Safety and immunogenicity of influenza vaccine among HIV-infected adults: Conventional vaccine vs. intradermal vaccine

Yu Bin Seo, Jacob Lee, Joon-Young Song, Hee Jung Choi, Hee-Jin Cheong, Woo Joo Kim

Research output: Contribution to journalArticle

9 Citations (Scopus)

Abstract

Several studies have reported poor immune responses to conventional influenza vaccines in HIV-infected individuals. This study sought to elicit more potent immunogenicity in HIV-infected adults using an intradermal vaccine compared with a conventional intramuscular vaccine. This multicenter, randomized, controlled, open-label study was conducted at 3 university hospitals during the 2011/2012 pre-influenza season. Three vaccines were used in HIV-infected adults aged 18 – 60 years: an inactivated intramuscular vaccine (Agrippal), a reduced-content intradermal vaccine (IDflu9μg) and a standard-content intradermal vaccine (IDflu15μg). Serum hemagglutination-inhibiting (HI) antibodies and INF-γ ELISpot assay were measured at the time of vaccination and 1 month after vaccination. Adverse events were recorded for 7 d. A total of 28 Agrippal, 30 IDflu9μg, and 28 IDflu15μg volunteers were included in this analysis. One month after vaccination, the GMTs and differences in INF-γ ELISpot assay results were similar among the 3 groups. Seroprotection rates, seroconversion rates and mean fold increases (MFI) among the 3 groups were also similar, at approximately 80%, 50–60% and 2.5 – 10.0, respectively. All three vaccines satisfied the CHMP criteria for the A/H1N1 and A/H3N2 strains, but not those for the B strain. In univariate analysis, no demographic or clinical factors, including age, CD4+ T-cell counts, HIV viral load, ART status and vaccine type, were related to failure to achieve seroprotection. The three vaccines were all well-tolerated and all reported reactions were mild to moderate. However, there was a tendency toward a higher incidence of local and systemic reactions in the intradermal vaccine groups. The intradermal vaccine did not result in higher immunogenicity compared to the conventional intramuscular vaccine, even with increased antigen dose.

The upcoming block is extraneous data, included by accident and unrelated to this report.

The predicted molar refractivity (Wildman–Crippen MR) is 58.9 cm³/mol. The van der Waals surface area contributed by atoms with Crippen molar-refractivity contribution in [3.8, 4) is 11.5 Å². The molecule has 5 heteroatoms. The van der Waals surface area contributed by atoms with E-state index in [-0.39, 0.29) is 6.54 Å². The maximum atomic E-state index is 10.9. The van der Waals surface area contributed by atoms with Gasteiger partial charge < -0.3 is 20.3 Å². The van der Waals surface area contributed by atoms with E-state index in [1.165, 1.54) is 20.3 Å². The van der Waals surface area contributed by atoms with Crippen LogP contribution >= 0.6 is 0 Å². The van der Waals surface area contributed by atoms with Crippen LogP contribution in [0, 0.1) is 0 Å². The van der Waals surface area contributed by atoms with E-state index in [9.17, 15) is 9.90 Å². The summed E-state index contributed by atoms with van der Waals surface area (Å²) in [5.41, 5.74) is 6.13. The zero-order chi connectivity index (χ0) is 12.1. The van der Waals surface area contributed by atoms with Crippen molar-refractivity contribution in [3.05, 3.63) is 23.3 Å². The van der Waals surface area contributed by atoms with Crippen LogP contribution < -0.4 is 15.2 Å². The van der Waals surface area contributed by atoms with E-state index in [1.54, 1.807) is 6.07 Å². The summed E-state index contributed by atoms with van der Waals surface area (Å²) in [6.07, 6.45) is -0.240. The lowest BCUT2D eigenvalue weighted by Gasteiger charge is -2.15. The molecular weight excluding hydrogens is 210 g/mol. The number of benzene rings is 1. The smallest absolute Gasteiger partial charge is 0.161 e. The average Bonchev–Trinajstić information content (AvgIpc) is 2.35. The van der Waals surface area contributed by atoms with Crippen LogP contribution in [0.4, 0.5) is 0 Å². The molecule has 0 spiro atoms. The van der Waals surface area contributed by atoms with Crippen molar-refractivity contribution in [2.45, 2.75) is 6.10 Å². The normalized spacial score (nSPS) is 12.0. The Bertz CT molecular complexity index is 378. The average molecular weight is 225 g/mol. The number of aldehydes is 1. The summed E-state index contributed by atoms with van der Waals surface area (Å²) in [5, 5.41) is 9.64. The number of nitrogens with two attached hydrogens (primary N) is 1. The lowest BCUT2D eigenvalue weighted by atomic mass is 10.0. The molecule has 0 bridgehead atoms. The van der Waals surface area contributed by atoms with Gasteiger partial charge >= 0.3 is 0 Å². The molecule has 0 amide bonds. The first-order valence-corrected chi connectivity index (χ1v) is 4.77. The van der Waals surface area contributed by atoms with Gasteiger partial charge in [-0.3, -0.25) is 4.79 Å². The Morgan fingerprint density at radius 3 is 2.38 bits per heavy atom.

Original languageEnglish
Pages (from-to)478-484
Number of pages7
JournalHuman Vaccines and Immunotherapeutics
Volume12
Issue number2
DOIs
Publication statusPublished - 2016 Feb 1

Fingerprint

Influenza Vaccines
Vaccines
HIV
Safety
Vaccination
Inactivated Vaccines
Age Factors
Hemagglutination
CD4 Lymphocyte Count
Viral Load
Human Influenza
Volunteers
Demography
T-Lymphocytes
Antigens

Keywords

  • HIV
  • immunogenicity
  • influenza vaccine
  • intradermal vaccine
  • safety

ASJC Scopus subject areas

  • Immunology and Allergy
  • Immunology
  • Pharmacology

Cite this

Safety and immunogenicity of influenza vaccine among HIV-infected adults : Conventional vaccine vs. intradermal vaccine. / Seo, Yu Bin; Lee, Jacob; Song, Joon-Young; Choi, Hee Jung; Cheong, Hee-Jin; Kim, Woo Joo.

In: Human Vaccines and Immunotherapeutics, Vol. 12, No. 2, 01.02.2016, p. 478-484.

Research output: Contribution to journalArticle

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